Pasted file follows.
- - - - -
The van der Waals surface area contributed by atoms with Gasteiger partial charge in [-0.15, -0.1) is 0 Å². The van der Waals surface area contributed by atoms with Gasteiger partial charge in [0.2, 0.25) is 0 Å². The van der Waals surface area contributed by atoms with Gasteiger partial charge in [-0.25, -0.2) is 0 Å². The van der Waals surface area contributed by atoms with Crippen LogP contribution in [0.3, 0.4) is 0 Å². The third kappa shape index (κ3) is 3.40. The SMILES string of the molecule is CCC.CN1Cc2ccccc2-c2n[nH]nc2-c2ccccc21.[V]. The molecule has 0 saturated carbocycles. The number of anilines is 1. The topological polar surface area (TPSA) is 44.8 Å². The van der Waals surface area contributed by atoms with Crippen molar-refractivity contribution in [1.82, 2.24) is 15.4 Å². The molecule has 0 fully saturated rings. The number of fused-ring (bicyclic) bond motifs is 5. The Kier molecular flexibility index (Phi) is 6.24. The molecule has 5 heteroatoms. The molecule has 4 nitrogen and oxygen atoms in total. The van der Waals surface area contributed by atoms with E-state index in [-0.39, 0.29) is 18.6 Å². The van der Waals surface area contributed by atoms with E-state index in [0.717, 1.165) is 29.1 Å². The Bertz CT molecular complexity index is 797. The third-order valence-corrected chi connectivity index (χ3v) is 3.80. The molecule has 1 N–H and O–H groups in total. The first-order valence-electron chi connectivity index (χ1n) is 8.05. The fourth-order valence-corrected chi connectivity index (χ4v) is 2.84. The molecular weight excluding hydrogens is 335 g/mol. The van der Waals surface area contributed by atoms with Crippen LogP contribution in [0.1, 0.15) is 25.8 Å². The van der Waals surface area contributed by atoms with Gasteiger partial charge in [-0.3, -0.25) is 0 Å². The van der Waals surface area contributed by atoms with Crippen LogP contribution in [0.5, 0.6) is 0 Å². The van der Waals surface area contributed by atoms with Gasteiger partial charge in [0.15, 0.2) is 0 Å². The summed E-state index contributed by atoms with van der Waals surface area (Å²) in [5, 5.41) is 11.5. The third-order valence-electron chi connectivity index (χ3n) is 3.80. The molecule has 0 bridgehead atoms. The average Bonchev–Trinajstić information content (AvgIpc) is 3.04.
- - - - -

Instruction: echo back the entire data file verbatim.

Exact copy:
The van der Waals surface area contributed by atoms with Gasteiger partial charge in [-0.15, -0.1) is 0 Å². The van der Waals surface area contributed by atoms with Gasteiger partial charge in [0.2, 0.25) is 0 Å². The van der Waals surface area contributed by atoms with Gasteiger partial charge in [-0.25, -0.2) is 0 Å². The van der Waals surface area contributed by atoms with Crippen LogP contribution in [0.3, 0.4) is 0 Å². The third kappa shape index (κ3) is 3.40. The SMILES string of the molecule is CCC.CN1Cc2ccccc2-c2n[nH]nc2-c2ccccc21.[V]. The molecule has 0 saturated carbocycles. The number of anilines is 1. The topological polar surface area (TPSA) is 44.8 Å². The van der Waals surface area contributed by atoms with Crippen molar-refractivity contribution in [1.82, 2.24) is 15.4 Å². The molecule has 0 fully saturated rings. The number of fused-ring (bicyclic) bond motifs is 5. The Kier molecular flexibility index (Phi) is 6.24. The molecule has 5 heteroatoms. The molecule has 4 nitrogen and oxygen atoms in total. The van der Waals surface area contributed by atoms with E-state index in [-0.39, 0.29) is 18.6 Å². The van der Waals surface area contributed by atoms with E-state index in [0.717, 1.165) is 29.1 Å². The Bertz CT molecular complexity index is 797. The third-order valence-corrected chi connectivity index (χ3v) is 3.80. The molecule has 1 N–H and O–H groups in total. The first-order valence-electron chi connectivity index (χ1n) is 8.05. The fourth-order valence-corrected chi connectivity index (χ4v) is 2.84. The molecular weight excluding hydrogens is 335 g/mol. The van der Waals surface area contributed by atoms with Crippen LogP contribution in [0.1, 0.15) is 25.8 Å². The van der Waals surface area contributed by atoms with Gasteiger partial charge in [-0.3, -0.25) is 0 Å². The van der Waals surface area contributed by atoms with Crippen LogP contribution in [0.5, 0.6) is 0 Å². The van der Waals surface area contributed by atoms with Gasteiger partial charge in [0.15, 0.2) is 0 Å². The summed E-state index contributed by atoms with van der Waals surface area (Å²) in [5, 5.41) is 11.5. The third-order valence-electron chi connectivity index (χ3n) is 3.80. The molecule has 0 bridgehead atoms. The average Bonchev–Trinajstić information content (AvgIpc) is 3.04.